techThirty years on, the ZX Spectrum is back, after a fashion
Have you tried new the Independent Digital Edition apps?
Life and Style
ebookNow available in paperback
ebooks
ebookPart of The Independent’s new eBook series The Great Composers
  • Get to the point
Latest stories from i100
Have you tried new the Independent Digital Edition apps?
Independent Dating
and  

By clicking 'Search' you
are agreeing to our
Terms of Use.

ES Rentals

    iJobs Job Widget
    iJobs General

    Recruitment Genius: Senior Digital Marketing Consultant

    £28000 - £45000 per annum: Recruitment Genius: A Senior Digital Marketing Cons...

    Recruitment Genius: Assistant Stores Keeper

    £16640 - £18500 per annum: Recruitment Genius: An Assistant Stores Keeper is r...

    Recruitment Genius: Claims Administrator

    £16000 - £18500 per annum: Recruitment Genius: This is an excellent opportunit...

    Recruitment Genius: Software Developer - C# / ASP.NET / SQL

    £17000 - £30000 per annum: Recruitment Genius: Developer required to join a bu...

    Day In a Page

    'It was first time I had ever tasted chocolate. I kept a piece, and when Amsterdam was liberated, I gave it to the first Allied soldier I saw'

    Bread from heaven

    Dutch survivors thank RAF for World War II drop that saved millions
    Britain will be 'run for the wealthy and powerful' if Tories retain power - Labour

    How 'the Axe' helped Labour

    UK will be 'run for the wealthy and powerful' if Tories retain power
    Rare and exclusive video shows the horrific price paid by activists for challenging the rule of jihadist extremists in Syria

    The price to be paid for challenging the rule of extremists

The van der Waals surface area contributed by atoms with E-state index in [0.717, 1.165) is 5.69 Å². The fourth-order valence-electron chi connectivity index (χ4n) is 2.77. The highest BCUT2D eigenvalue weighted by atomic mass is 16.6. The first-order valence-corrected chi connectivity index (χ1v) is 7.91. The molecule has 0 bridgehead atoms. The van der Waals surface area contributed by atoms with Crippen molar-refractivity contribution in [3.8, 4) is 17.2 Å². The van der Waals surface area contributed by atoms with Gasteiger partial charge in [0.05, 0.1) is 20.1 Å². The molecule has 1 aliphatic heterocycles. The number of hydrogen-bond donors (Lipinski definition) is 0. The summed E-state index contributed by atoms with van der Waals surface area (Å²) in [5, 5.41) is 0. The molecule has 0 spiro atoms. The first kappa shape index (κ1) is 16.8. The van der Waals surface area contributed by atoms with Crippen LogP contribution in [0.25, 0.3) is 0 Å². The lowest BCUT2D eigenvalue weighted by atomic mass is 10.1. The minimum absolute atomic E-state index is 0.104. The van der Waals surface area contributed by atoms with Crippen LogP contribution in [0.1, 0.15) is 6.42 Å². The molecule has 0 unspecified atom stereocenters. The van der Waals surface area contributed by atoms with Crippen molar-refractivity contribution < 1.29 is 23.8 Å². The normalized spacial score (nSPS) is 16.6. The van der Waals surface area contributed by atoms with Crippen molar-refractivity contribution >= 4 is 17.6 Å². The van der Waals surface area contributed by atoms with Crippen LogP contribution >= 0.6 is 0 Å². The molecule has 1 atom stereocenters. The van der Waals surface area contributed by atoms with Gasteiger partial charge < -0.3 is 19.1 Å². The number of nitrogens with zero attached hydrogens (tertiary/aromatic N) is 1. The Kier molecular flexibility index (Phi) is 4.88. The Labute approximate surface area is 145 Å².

A revolution now 'consuming its own children'
    Welcome to the world of Megagames

    Welcome to the world of Megagames

    300 players take part in Watch the Skies! board game in London
    'Nymphomaniac' actress reveals what it was really like to star in one of the most explicit films ever

    Charlotte Gainsbourg on 'Nymphomaniac'

    Starring in one of the most explicit films ever
    Robert Fisk in Abu Dhabi: The Emirates' out-of-sight migrant workers helping to build the dream projects of its rulers

    Robert Fisk in Abu Dhabi

    The Emirates' out-of-sight migrant workers helping to build the dream projects of its rulers
    Vince Cable interview: Charging fees for employment tribunals was 'a very bad move'

    Vince Cable exclusive interview

    Charging fees for employment tribunals was 'a very bad move'
    Iwan Rheon interview: Game of Thrones star returns to his Welsh roots to record debut album

    Iwan Rheon is returning to his Welsh roots

    Rheon is best known for his role as the Bastard of Bolton. It's gruelling playing a sadistic torturer, he tells Craig McLean, but it hasn't stopped him recording an album of Welsh psychedelia
    Russell Brand's interview with Ed Miliband has got everyone talking about The Trews

    Everyone is talking about The Trews

    Russell Brand's 'true news' videos attract millions of viewers. But today's 'Milibrand' interview introduced his resolutely amateurish style to a whole new crowd
    Morne Hardenberg interview: Cameraman for BBC's upcoming show Shark on filming the ocean's most dangerous predator

    It's time for my close-up

    Meet the man who films great whites for a living
    Increasing numbers of homeless people in America keep their mobile phones on the streets

    Homeless people keep mobile phones

    A homeless person with a smartphone is a common sight in the US. And that's creating a network where the 'hobo' community can share information - and fight stigma - like never before
    'Queer saint' Peter Watson left his mark on British culture by bankrolling artworld giants

    'Queer saint' who bankrolled artworld giants

    British culture owes a huge debt to Peter Watson, says Michael Prodger
    Pushkin Prizes: Unusual exchange programme aims to bring countries together through culture

    Pushkin Prizes brings countries together

    Ten Scottish schoolchildren and their Russian peers attended a creative writing workshop in the Highlands this week
    14 best kids' hoodies

    14 best kids' hoodies

    Don't get caught out by that wind on the beach. Zip them up in a lightweight top to see them through summer to autumn
    Robert Fisk in Abu Dhabi: The acceptable face of the Emirates

    The acceptable face of the Emirates

    Has Abu Dhabi found a way to blend petrodollars with principles, asks Robert Fisk